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Transcriptome analysis of secondary cell wall development in Medicago truncatula

Transcriptome analysis of secondary cell wall development in Medicago truncatula | SylvaLIM | Scoop.it
“BackgroundLegumes are important to humans by providing food, feed and raw materials for industrial utilizations. Some legumes, such as alfalfa, are potential bioenergy crops due to their high biomass productivity. Global transcriptional profiling has been successfully used to identify genes and regulatory pathways in secondary cell wall thickening in Arabidopsis, but such transcriptome data is lacking in legumes.ResultsA systematic microarray assay and high through-put real time PCR analysis of secondary cell wall development were performed along stem maturation in Medicago truncatula. More than 11,000 genes were differentially expressed during stem maturation, and were categorized into 10 expression clusters. Among these, 279 transcription factor genes were correlated with lignin/cellulose biosynthesis, therefore representing putative regulators of secondary wall development. The b-ZIP, NAC, WRKY, C2H2 zinc finger (ZF), homeobox, and HSF gene families were over-represented. Gene co-expression network analysis was employed to identify transcription factors that may regulate the biosynthesis of lignin, cellulose and hemicellulose. As a complementary approach to microarray, real-time PCR analysis was used to characterize the expression of 1,045 transcription factors in the stem samples, and 64 of these were upregulated more than 5-fold during stem maturation. Reverse genetics characterization of a cellulose synthase gene in cluster 10 confirmed its function in xylem development.ConclusionsThis study provides a useful transcriptome and expression resource for understanding cell wall development, which is pivotal to enhance biomass production in legumes.”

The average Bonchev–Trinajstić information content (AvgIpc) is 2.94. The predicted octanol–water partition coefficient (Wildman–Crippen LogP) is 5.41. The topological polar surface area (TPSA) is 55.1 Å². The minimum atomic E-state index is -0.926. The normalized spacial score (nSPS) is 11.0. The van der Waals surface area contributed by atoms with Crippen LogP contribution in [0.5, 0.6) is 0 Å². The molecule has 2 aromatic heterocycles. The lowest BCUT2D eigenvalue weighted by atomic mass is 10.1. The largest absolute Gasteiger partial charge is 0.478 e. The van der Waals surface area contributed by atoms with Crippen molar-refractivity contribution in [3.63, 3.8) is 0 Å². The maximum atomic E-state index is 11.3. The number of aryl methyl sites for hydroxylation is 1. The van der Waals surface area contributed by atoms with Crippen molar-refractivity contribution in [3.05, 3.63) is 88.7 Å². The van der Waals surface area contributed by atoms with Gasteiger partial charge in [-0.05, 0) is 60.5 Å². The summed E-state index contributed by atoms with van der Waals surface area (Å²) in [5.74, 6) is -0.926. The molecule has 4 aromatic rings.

Via Jean-Michel Ané
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Cette forêt urbaine dont rêvent les Français

Cette forêt urbaine dont rêvent les Français | SylvaLIM | Scoop.it
“ La ville idéale des Français ressemble à une forêt urbaine, selon un sondage mené par l’Ifop pour l’Union nationale des entreprises du paysage (Unep). L’Unep y voit un révélateur des attentes de l’opinion, plus ou moins satisfaites selon les villes.”
Via Francis Martin
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"Computer Chips Can Now Be Made From Wood" | MSN News - Popular Science | 05/28/15

"Computer Chips Can Now Be Made From Wood" | MSN News - Popular Science | 05/28/15 | SylvaLIM | Scoop.it
“The woods are lovely, dark, deep, and filled with potential computer components. ”
Via Franklin Delano Williams
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Franklin Delano Williams's curator insight, May 28, 2015 9:44 AM

....When There Is A Will, There is A Way!! We Can Save The Planet From Our Trash!!

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POMO - Plotting Omics analysis results for Multiple Organisms

“ Systems biology experiments studying different topics and organisms produce thousands of data values across different types of genomic data.”